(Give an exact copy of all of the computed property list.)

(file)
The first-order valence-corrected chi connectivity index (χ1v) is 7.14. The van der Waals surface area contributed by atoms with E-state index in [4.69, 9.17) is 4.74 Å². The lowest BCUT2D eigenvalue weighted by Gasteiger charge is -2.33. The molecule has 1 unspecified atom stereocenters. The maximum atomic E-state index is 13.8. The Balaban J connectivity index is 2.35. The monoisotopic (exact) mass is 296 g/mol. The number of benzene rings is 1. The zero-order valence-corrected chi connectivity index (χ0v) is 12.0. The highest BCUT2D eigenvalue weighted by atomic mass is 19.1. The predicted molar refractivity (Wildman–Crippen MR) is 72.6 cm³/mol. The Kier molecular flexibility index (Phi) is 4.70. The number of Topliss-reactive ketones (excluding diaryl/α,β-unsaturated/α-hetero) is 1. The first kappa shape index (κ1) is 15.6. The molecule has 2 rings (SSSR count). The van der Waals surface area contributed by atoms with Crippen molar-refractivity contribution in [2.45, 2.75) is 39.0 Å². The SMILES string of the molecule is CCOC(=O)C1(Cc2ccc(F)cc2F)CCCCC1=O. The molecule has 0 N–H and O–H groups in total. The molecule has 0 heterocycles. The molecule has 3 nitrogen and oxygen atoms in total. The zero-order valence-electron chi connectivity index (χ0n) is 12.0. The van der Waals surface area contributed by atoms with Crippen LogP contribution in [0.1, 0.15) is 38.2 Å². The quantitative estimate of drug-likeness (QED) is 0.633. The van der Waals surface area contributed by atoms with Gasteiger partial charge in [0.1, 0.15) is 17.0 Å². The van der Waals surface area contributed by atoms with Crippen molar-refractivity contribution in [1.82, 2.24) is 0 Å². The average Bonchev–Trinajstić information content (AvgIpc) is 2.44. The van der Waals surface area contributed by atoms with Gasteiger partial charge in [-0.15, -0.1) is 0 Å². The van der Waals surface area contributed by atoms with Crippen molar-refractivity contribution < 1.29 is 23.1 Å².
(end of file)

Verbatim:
The first-order valence-corrected chi connectivity index (χ1v) is 7.14. The van der Waals surface area contributed by atoms with E-state index in [4.69, 9.17) is 4.74 Å². The lowest BCUT2D eigenvalue weighted by Gasteiger charge is -2.33. The molecule has 1 unspecified atom stereocenters. The maximum atomic E-state index is 13.8. The Balaban J connectivity index is 2.35. The monoisotopic (exact) mass is 296 g/mol. The number of benzene rings is 1. The zero-order valence-corrected chi connectivity index (χ0v) is 12.0. The highest BCUT2D eigenvalue weighted by atomic mass is 19.1. The predicted molar refractivity (Wildman–Crippen MR) is 72.6 cm³/mol. The Kier molecular flexibility index (Phi) is 4.70. The number of Topliss-reactive ketones (excluding diaryl/α,β-unsaturated/α-hetero) is 1. The first kappa shape index (κ1) is 15.6. The molecule has 2 rings (SSSR count). The van der Waals surface area contributed by atoms with Crippen molar-refractivity contribution in [2.45, 2.75) is 39.0 Å². The SMILES string of the molecule is CCOC(=O)C1(Cc2ccc(F)cc2F)CCCCC1=O. The molecule has 0 N–H and O–H groups in total. The molecule has 0 heterocycles. The molecule has 3 nitrogen and oxygen atoms in total. The zero-order valence-electron chi connectivity index (χ0n) is 12.0. The van der Waals surface area contributed by atoms with Crippen LogP contribution in [0.1, 0.15) is 38.2 Å². The quantitative estimate of drug-likeness (QED) is 0.633. The van der Waals surface area contributed by atoms with Gasteiger partial charge in [0.1, 0.15) is 17.0 Å². The van der Waals surface area contributed by atoms with Crippen molar-refractivity contribution in [1.82, 2.24) is 0 Å². The average Bonchev–Trinajstić information content (AvgIpc) is 2.44. The van der Waals surface area contributed by atoms with Gasteiger partial charge in [-0.15, -0.1) is 0 Å². The van der Waals surface area contributed by atoms with Crippen molar-refractivity contribution < 1.29 is 23.1 Å².